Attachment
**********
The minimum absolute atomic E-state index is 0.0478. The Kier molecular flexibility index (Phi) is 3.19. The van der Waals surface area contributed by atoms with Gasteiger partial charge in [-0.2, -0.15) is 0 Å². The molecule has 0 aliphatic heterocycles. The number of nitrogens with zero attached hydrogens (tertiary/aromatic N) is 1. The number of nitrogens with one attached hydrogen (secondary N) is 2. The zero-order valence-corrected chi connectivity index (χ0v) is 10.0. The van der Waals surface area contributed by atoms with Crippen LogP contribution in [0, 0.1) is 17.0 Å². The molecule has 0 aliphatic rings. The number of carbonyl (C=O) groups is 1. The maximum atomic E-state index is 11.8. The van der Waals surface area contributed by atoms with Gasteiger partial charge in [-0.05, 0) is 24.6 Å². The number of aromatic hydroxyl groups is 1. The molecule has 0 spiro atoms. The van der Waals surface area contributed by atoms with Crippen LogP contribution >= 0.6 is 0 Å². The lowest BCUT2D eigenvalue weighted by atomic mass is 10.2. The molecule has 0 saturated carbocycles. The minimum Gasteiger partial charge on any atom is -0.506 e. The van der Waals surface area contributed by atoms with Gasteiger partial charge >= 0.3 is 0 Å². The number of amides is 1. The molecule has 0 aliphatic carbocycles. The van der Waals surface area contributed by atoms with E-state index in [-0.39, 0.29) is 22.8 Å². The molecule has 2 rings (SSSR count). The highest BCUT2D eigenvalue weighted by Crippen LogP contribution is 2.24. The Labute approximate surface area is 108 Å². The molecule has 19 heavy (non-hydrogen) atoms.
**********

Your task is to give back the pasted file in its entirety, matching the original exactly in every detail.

The minimum absolute atomic E-state index is 0.0478. The Kier molecular flexibility index (Phi) is 3.19. The van der Waals surface area contributed by atoms with Gasteiger partial charge in [-0.2, -0.15) is 0 Å². The molecule has 0 aliphatic heterocycles. The number of nitrogens with zero attached hydrogens (tertiary/aromatic N) is 1. The number of nitrogens with one attached hydrogen (secondary N) is 2. The zero-order valence-corrected chi connectivity index (χ0v) is 10.0. The van der Waals surface area contributed by atoms with Crippen LogP contribution in [0, 0.1) is 17.0 Å². The molecule has 0 aliphatic rings. The number of carbonyl (C=O) groups is 1. The maximum atomic E-state index is 11.8. The van der Waals surface area contributed by atoms with Gasteiger partial charge in [-0.05, 0) is 24.6 Å². The number of aromatic hydroxyl groups is 1. The molecule has 0 spiro atoms. The van der Waals surface area contributed by atoms with Crippen LogP contribution >= 0.6 is 0 Å². The lowest BCUT2D eigenvalue weighted by atomic mass is 10.2. The molecule has 0 saturated carbocycles. The minimum Gasteiger partial charge on any atom is -0.506 e. The van der Waals surface area contributed by atoms with Gasteiger partial charge >= 0.3 is 0 Å². The number of amides is 1. The molecule has 0 aliphatic carbocycles. The van der Waals surface area contributed by atoms with E-state index in [-0.39, 0.29) is 22.8 Å². The molecule has 2 rings (SSSR count). The highest BCUT2D eigenvalue weighted by Crippen LogP contribution is 2.24. The Labute approximate surface area is 108 Å². The molecule has 19 heavy (non-hydrogen) atoms.